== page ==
Buoyed by the city Board of Health's agreement to delay implementing its consent decree on metitza b'peh (MBP) while a lawsuit is pending, a group of plaintiffs held a press conference earlier this week to galvanize support. (Our invitation must have been caught in the Spam folder.)
On eve of Board of Health vote, haredi umbrella group wants to bring ‘freedom of religion’ case.
The haredi umbrella organization Agudath Israel is planning to sue the City of New York should the Board of Health pass a law this week requiring that mohels obtain informed consent from parents whose infant sons will undergo metztizah b’peh, The Jewish Week has learned.
The informed consent document would provide information about the oral suction procedure’s risks, which include infection with the herpes virus that could lead to brain damage or death.
Tells Jewish Week clergy could face obstruction charges for first vetting molestation allegations; urges Agudah
to bring cases to police.
Special To The Jewish Week
After months of equivocal statements about Agudath Israel’s longstanding position that — with very limited exception — child sexual abuse allegations must first be investigated by rabbis, the Brooklyn district attorney has issued a clear warning to the haredi umbrella organization that its policy puts rabbis at risk of running afoul of the law.
After the death of an infant who contracted herpes during a controversial circumcision practice, the Brooklyn District Attorney’s office said it is investigating the case as a possible criminal matter.
Jerry Schmetterer, the spokesman for Brooklyn DA Charles Hynes, told The Jewish Week Monday, “Our Crimes Against Children Bureau is looking into this situation. I would not assume what any possible charges would be.”
Behind the Hillary photo controversy is one of print journalism’s few success stories: a thriving, albeit restricted, haredi press.
Ari L. Goldman
Special To The Jewish Week
Is Hillary Clinton too sexy?
Apparently that is what some haredi newspapers in Brooklyn thought recently when they removed an image of the Secretary of State from the iconic photo from the White House Situation Room taken on the night of the military operation to kill Osama bin Laden.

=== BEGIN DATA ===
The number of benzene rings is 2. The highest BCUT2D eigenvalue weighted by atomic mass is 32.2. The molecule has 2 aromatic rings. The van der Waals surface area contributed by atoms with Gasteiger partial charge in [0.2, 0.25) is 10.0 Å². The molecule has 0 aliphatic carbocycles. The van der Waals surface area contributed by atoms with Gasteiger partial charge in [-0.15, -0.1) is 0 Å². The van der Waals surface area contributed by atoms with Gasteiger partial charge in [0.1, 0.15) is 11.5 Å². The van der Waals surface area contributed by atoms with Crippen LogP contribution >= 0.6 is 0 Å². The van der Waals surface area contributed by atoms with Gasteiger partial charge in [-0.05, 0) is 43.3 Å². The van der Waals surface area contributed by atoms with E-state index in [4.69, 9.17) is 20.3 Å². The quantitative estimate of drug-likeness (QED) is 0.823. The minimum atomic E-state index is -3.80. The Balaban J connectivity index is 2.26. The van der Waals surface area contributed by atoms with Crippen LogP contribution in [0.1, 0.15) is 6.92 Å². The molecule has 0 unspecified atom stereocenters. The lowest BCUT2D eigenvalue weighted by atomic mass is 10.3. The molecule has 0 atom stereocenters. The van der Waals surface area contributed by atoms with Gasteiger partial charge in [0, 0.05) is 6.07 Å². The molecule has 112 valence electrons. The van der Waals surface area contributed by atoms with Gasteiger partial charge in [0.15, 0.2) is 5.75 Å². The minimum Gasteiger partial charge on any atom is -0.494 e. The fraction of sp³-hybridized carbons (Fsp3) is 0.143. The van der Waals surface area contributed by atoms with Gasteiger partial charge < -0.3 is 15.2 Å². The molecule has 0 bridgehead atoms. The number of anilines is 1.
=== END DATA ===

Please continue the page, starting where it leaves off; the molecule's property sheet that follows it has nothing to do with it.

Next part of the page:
The obliteration of Hillary — once by Photoshop and once by cropping — stirred a debate in media and religious circles about the practice of fervently Orthodox newspapers not to run pictures of women in their publications.
WASHINGTON (JTA) -- Congress approved $19 million for non-profit security for 2011, a program that has mostly benefited Jewish institutions in the past.
The $19 million, identical to 2010's allocation, was included in appropriations approved this week and is part of a congressionally mandated program in place since 2005 that targets institutions that are vulnerable to attack.
In the past, security measures funded included reinforcements for windows, gates and doors, video surveillance, other enhancements, and training.
(JTA) -- Orthodox and Reform Jewish groups are backing a letter circulating in the House of Representatives asking President Obama to extend clemency to Jonathan Pollard.
Pollard, a former civilian intelligence analyst for the U.S. Navy, has been serving a life sentence since 1985 for passing classified information to Israel.
U.S. Reps. Barney Frank (D-Mass.), Bill Pascrell (D- N.J.), Edolphus Towns (D-N.Y.) and Anthony Weiner (D- N.Y.) are circulating the letter among their colleagues and plan to submit it to Obama in the coming days.